In article two of a five-part series Barrett Consulting founder, Sue Barrett, explores the increasingly social nature of sales and marketing.
Where once the lone salesperson was exalted for their solo efforts on the frontline, now more than ever selling is a social enterprise.
The simple phone call to a prospect isn’t where your reach ends – nor is it your client’s final chance to play a killer hand. Blog posts, Facebook posts, tweets and retweets bounce around the internet 24/7, each with the potential to spread positive or negative messages about your salespeople, your business’s promises, your customer service proposition and your brand.
Thanks to social media, your customers are now – for better or for worse – your sales force and brand ambassadors. A customer’s endorsement can drive more sales and business to your door than any shopping cart. Similarly, should a customer disapprove of your product or service, negative feedback that goes viral can have a devastating and long-lasting impact.
Control over your brand is more limited now than ever before. While your marketing team continues to deliver on-message work, it’s important to be mindful that customers can publicly dissect and comment on your campaigns.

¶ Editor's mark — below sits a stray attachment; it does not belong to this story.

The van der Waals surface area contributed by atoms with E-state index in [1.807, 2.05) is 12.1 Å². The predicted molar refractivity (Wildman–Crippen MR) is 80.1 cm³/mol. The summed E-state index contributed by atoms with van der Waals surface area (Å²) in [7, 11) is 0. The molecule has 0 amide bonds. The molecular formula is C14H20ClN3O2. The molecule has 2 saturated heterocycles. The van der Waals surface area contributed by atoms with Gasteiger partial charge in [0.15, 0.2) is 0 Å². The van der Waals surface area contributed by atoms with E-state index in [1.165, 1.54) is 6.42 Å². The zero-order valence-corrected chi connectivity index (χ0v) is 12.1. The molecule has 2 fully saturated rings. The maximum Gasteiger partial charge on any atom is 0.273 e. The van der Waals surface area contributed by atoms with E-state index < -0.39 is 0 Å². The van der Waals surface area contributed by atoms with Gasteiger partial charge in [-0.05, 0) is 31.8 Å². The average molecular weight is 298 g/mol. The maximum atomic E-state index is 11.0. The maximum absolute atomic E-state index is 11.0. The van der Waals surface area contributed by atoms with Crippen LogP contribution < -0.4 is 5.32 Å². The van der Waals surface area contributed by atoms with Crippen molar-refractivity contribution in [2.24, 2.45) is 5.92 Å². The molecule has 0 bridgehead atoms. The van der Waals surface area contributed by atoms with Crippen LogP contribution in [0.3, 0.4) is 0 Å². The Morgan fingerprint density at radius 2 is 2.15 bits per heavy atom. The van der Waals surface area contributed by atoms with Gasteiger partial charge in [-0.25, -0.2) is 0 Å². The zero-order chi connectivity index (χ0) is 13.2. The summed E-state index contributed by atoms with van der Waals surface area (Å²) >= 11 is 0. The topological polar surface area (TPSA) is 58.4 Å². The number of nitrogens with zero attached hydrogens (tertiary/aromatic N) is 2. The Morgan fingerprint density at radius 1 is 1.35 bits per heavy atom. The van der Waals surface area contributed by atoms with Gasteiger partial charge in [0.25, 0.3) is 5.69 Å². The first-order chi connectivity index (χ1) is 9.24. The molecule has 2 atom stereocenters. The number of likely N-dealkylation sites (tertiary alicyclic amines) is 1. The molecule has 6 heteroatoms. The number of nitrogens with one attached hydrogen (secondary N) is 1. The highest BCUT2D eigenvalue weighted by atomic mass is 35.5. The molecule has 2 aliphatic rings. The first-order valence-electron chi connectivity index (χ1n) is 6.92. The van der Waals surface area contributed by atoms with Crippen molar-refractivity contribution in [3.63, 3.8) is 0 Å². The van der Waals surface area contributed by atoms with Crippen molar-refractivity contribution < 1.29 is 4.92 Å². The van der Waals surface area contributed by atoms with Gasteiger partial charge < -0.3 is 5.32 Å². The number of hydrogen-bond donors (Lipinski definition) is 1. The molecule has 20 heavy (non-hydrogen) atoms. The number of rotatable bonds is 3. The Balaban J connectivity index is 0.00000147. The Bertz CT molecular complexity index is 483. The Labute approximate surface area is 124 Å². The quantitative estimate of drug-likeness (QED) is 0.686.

Internally, your sales teams are no longer a standalone silo. Sales is now a social enterprise where every staff member has a hand in cultivating advocates of your business.
It’s time to embrace new partnerships within your business. Look at the current workforce structure and ask the following questions:
- Is everyone on the same page or are your sales and marketing teams working in silos?
- Are your sales people trained in the basics of marketing and are your marketing people trained in sales?
- Do you actively engage with your customers or is your marketing team still producing product-centric marketing material, while your sales team is solely using the product monologue to sell?
The best way to build a unified sales team within your business is to get everyone involved in one another’s training sessions. Hold a planning day so that marketing and sales, as well as customer service, finance, operations, IT and procurement, have the opportunity to listen to the new team approach and understand why it’s important. Together, look at your key messages, advertising strategies, discussion groups, websites, product mix, competitors and everyday public presence.
Sue Barrett is a sales expert, business speaker, adviser, sales facilitator and entrepreneur and founded Barrett Consulting to provide expert sales consulting, sales training, sales coaching and assessments. Visit www.barrett.com.au